This summer I was lucky enough to coach two student teams at the summer accelerator that was run by the Berthiaume Center for Entrepreneurship at UMass Amherst and Valley Venture Mentors. I love working with the students at Berthiaume. I get energized every time I go out there, and I’m always impressed with the quality of ideas and constant hustle to try to build a business from the ground up.
Last night was the final event marking the end of the accelerator. Every team had to present a two minute pitch that represented how far their idea had developed over the past 10 weeks. As you would expect, some teams were on the cusp of actually launching a product. Other teams pushed their idea as far as they could, only to realize that they had to go back to drawing board, which is a different kind of success in a program like this.
Just before the pitches were going to start, I ended up in a conversation with one of the entrepreneurs I hadn’t talked to before. She explained the business idea she was developing.
And of course, I had a strong point of view on her approach, and how she had to change it. And I just had to share it with her. Right before she was going on stage in front of 100 people to pitch her business for the very first time.
Which felt like a terrible idea when I saw her on stage 10 minutes later.
Two points I have to make in my defense.
First, my advice was good advice! She was building a content discovery business in the health and wellness space, and she wanted to build it in a mobile app.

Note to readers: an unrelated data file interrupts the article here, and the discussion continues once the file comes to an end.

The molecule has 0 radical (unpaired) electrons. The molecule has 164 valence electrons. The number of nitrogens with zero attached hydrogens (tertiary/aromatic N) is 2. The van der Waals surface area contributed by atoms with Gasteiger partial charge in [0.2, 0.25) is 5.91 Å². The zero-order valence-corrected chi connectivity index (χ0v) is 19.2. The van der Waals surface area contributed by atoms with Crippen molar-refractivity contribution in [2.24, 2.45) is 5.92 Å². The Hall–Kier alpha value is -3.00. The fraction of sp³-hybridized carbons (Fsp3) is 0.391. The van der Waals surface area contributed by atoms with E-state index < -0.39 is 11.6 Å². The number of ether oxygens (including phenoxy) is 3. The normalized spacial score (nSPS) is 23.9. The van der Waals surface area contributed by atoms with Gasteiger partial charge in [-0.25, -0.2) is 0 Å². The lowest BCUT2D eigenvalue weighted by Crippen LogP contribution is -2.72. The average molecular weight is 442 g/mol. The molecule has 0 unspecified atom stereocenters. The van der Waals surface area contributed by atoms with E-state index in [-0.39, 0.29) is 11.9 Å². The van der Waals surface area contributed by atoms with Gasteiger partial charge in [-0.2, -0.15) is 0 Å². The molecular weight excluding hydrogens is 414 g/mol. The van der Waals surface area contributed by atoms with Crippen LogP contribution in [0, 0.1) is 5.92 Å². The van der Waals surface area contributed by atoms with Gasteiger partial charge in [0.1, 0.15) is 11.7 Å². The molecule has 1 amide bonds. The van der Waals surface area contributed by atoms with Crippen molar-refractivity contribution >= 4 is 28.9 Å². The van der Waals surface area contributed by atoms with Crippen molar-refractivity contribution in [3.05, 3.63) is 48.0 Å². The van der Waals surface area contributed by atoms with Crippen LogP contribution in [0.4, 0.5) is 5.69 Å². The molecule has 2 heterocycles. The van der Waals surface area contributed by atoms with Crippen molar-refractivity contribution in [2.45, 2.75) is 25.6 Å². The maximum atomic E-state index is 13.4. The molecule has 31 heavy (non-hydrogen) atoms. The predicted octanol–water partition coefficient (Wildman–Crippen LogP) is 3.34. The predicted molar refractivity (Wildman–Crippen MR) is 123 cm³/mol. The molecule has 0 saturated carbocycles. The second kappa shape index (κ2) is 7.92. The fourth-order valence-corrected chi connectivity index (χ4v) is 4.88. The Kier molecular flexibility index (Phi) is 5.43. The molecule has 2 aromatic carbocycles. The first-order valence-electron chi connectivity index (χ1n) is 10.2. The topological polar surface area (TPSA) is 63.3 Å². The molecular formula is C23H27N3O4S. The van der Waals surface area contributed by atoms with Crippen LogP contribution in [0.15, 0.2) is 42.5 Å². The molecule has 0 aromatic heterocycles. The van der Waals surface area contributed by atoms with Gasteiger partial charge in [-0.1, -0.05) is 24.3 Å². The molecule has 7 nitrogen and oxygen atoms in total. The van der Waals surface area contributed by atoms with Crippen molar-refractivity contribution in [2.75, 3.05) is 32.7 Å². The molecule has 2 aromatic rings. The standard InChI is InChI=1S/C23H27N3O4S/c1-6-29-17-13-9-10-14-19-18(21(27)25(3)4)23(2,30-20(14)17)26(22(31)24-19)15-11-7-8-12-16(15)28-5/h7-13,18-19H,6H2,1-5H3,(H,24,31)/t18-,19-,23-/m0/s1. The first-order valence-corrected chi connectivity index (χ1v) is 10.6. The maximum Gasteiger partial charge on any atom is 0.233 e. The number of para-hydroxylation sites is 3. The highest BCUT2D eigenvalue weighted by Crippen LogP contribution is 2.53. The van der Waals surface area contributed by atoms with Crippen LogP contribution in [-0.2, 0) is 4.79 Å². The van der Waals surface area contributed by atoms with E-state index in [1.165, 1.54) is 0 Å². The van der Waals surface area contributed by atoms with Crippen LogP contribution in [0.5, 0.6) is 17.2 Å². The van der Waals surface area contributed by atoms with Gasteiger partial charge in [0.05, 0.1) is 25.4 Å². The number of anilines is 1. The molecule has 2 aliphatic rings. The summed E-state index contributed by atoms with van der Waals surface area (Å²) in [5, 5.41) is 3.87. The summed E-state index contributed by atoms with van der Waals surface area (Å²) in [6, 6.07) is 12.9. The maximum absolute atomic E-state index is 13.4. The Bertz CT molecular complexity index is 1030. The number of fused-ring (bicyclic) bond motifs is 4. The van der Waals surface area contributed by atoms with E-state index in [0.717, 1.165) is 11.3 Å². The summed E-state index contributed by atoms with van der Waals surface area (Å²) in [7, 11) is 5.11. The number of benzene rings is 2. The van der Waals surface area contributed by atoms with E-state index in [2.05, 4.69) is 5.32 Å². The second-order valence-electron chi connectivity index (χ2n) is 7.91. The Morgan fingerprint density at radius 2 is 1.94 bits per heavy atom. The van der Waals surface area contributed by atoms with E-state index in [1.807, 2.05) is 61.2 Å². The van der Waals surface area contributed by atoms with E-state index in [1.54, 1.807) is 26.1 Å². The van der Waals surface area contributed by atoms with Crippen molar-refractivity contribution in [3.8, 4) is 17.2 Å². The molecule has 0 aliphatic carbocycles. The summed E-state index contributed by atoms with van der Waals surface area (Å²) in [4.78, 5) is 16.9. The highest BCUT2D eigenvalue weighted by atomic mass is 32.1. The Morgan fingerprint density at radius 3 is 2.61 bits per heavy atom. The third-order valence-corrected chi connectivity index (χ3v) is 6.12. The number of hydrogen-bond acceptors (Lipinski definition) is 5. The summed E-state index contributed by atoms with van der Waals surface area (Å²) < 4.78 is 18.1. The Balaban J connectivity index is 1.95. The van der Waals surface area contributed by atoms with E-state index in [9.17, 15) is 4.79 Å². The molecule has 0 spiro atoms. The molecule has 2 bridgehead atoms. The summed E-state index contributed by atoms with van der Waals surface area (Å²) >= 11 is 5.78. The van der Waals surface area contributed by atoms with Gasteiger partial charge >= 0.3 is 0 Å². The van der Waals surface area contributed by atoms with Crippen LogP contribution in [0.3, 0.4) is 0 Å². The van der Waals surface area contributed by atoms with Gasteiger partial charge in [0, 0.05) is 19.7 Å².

And I have very strong feelings about mobile apps. In almost every startup, starting with an app is bad idea. They are expensive to build, costly to maintain, app discovery in the App Store is a mess, and most apps are opened once or twice and then left to rot on the fifth screen on your phone.
For a startup with very little cash, trying to find product-market fit, you can use a website, email and social tools to hone your idea and prove you’re on the right track without spending all of your cash.
Second, I swear I wasn’t trying to sabotage her pitch. I wasn’t thinking about the fact that she would be on stage in 10 minutes. In that moment, I spotted a flaw in her plan, I could see that she was stuck and I wanted to help.
There are two take aways from this experience. One for me and one for you.
If I find myself in a similar situation in the future, I’ll do my best to restrain myself. I’ll offer to connect after their pitch, so that I don’t risk screwing up their ability to effectively pitch the idea they have been working on.
But to be honest, I get excited when I talk to entrepreneurs. I can’t help myself. I have experiences, opinions and ideas that I want to share. So maybe it’s best if you turn the other way if you see me just before you’re going to pitch your idea in front of a crowd.
As for the woman I talked to last night at this event. Her pitch was great. I didn’t break anything. But my inner monologue didn’t shut up the whole time. I have ideas on how she could change that pitch and give her company a better shot at success. And if she asks me again, I’m going to tell her what I think.